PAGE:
The Manx Master is still the best at ‘chess on wheels’ after 14 years

Mark Cavendish bridges a 14-year gap between first and most recent Grand Tour stage wins on the Giro's last day in Hungary.

by Jonny Long

photography by Getty Images

At what point is there nothing left to be said? Mark Cavendish has done it all, won it all, and for a period of time that defies any bike racer, any bike racer other than the soon to be 37-year-old from the Isle of Man.

With a kilometre and a half left to run, Cavendish was more than 30 riders back, but then the front of the race parted down the middle and Quick-Step Alpha Vinyl surged, dragging their sprinter into fourth wheel with a few-hundred metres of tarmac between them and the line. From the time the Belgian squad hit the front, that was it, Cavendish opened his sprint with 300 m to go and no-one was going to get past him.

“If you have guys like this,” Cavendish said after the race, referring to his lead-out consisting of the likes of Michael Mørkøv and Davide Ballerini, “it makes me full of confidence, then I know it’s on me and there are no excuses. That’s nice, having a full team here like Fabio [Jakobsen], so it’s nice to be able to deliver.”

The whole question of Cavendish, the reigning green jersey, returning to the Tour de France will be one that bubbles along right up to the Grand Départ in Copenhagen. And with a full lead-out like today – remember Mørkøv wasn’t supposed to be at this Giro but was called up late – competition is healthy, despite warnings from Cavendish that he doesn’t want it blown out of proportion. Yet the irony is more wins will only increase talk.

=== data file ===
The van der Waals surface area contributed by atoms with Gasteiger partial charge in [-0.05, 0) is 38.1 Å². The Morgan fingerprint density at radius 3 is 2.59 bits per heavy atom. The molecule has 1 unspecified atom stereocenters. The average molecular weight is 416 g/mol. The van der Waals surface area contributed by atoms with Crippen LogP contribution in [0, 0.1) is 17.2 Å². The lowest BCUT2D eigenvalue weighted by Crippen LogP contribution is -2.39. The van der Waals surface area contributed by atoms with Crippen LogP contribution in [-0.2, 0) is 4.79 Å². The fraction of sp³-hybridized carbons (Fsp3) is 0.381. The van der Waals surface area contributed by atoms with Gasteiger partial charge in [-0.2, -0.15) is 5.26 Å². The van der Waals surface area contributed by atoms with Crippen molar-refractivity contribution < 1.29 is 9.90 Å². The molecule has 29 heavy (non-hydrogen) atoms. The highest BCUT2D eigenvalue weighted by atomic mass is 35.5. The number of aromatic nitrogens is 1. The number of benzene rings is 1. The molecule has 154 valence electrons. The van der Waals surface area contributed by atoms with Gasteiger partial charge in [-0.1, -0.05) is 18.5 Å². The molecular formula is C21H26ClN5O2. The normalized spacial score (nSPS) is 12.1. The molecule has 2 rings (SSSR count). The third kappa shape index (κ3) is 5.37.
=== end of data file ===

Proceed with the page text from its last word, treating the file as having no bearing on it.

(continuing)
“I’m old, but I am who I am, I win a lot,” Cavendish said in the post-race TV interview when the Tour topic was broached, and although the subject wasn’t followed up in the press conference, a question as to whether he’s the best sprinter in the peloton at the moment returned a similar answer.

“I think there are a few guys who are just as strong or fast, the strongest and fastest doesn’t necessarily mean the best,” Cavendish said. “I’ve never ever been the strongest or the fastest, but I win.”

“Caleb [Ewan] probably has the fastest legs, Fabio is maybe the strongest, but it doesn’t necessarily mean that you win bike races. Sprinting is like chess on wheels, you work out how to be the strongest and fastest on the road.”

Cavendish says this year is about what works best for the team, which means he gets the Giro and Jakobsen is slated for the Tour, but you just know there is a certain bike race in July where the 34-time stage winner would love to win once again.

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